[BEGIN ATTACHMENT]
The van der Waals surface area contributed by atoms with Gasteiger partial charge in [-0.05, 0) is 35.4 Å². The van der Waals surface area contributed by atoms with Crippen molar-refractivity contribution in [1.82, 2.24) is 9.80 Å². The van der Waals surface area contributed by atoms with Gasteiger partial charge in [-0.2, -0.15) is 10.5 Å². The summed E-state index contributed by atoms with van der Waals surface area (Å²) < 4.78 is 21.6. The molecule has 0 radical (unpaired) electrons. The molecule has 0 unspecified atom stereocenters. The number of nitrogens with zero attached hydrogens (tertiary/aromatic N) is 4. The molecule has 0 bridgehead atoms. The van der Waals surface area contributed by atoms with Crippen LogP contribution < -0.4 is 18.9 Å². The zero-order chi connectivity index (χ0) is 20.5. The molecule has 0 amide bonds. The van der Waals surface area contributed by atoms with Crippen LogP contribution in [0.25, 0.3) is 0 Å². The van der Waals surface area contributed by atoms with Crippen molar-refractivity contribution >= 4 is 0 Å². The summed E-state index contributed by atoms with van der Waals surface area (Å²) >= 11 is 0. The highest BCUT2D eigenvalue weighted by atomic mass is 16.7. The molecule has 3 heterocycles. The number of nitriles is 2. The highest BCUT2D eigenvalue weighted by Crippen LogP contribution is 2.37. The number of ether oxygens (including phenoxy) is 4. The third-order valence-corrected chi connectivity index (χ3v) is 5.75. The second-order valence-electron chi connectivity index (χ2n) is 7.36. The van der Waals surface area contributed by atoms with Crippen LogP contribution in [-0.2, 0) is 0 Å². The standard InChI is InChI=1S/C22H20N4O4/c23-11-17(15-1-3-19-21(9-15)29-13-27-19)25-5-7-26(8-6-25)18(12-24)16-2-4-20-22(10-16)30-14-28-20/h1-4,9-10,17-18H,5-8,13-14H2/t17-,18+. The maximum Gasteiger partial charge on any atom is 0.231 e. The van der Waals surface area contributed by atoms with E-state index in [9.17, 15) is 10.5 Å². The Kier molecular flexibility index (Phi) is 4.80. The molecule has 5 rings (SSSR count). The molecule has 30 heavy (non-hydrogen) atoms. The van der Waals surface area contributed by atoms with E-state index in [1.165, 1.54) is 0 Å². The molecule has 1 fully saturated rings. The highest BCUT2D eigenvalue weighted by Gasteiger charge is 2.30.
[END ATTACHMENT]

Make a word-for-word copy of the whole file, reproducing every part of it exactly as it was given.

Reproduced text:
The van der Waals surface area contributed by atoms with Gasteiger partial charge in [-0.05, 0) is 35.4 Å². The van der Waals surface area contributed by atoms with Crippen molar-refractivity contribution in [1.82, 2.24) is 9.80 Å². The van der Waals surface area contributed by atoms with Gasteiger partial charge in [-0.2, -0.15) is 10.5 Å². The summed E-state index contributed by atoms with van der Waals surface area (Å²) < 4.78 is 21.6. The molecule has 0 radical (unpaired) electrons. The molecule has 0 unspecified atom stereocenters. The number of nitrogens with zero attached hydrogens (tertiary/aromatic N) is 4. The molecule has 0 bridgehead atoms. The van der Waals surface area contributed by atoms with Crippen LogP contribution < -0.4 is 18.9 Å². The zero-order chi connectivity index (χ0) is 20.5. The molecule has 0 amide bonds. The van der Waals surface area contributed by atoms with Crippen LogP contribution in [0.25, 0.3) is 0 Å². The van der Waals surface area contributed by atoms with Crippen molar-refractivity contribution >= 4 is 0 Å². The summed E-state index contributed by atoms with van der Waals surface area (Å²) >= 11 is 0. The highest BCUT2D eigenvalue weighted by atomic mass is 16.7. The molecule has 3 heterocycles. The number of nitriles is 2. The highest BCUT2D eigenvalue weighted by Crippen LogP contribution is 2.37. The number of ether oxygens (including phenoxy) is 4. The third-order valence-corrected chi connectivity index (χ3v) is 5.75. The second-order valence-electron chi connectivity index (χ2n) is 7.36. The van der Waals surface area contributed by atoms with Crippen LogP contribution in [-0.2, 0) is 0 Å². The standard InChI is InChI=1S/C22H20N4O4/c23-11-17(15-1-3-19-21(9-15)29-13-27-19)25-5-7-26(8-6-25)18(12-24)16-2-4-20-22(10-16)30-14-28-20/h1-4,9-10,17-18H,5-8,13-14H2/t17-,18+. The maximum Gasteiger partial charge on any atom is 0.231 e. The van der Waals surface area contributed by atoms with E-state index in [9.17, 15) is 10.5 Å². The Kier molecular flexibility index (Phi) is 4.80. The molecule has 5 rings (SSSR count). The molecule has 30 heavy (non-hydrogen) atoms. The van der Waals surface area contributed by atoms with E-state index in [1.165, 1.54) is 0 Å². The molecule has 1 fully saturated rings. The highest BCUT2D eigenvalue weighted by Gasteiger charge is 2.30.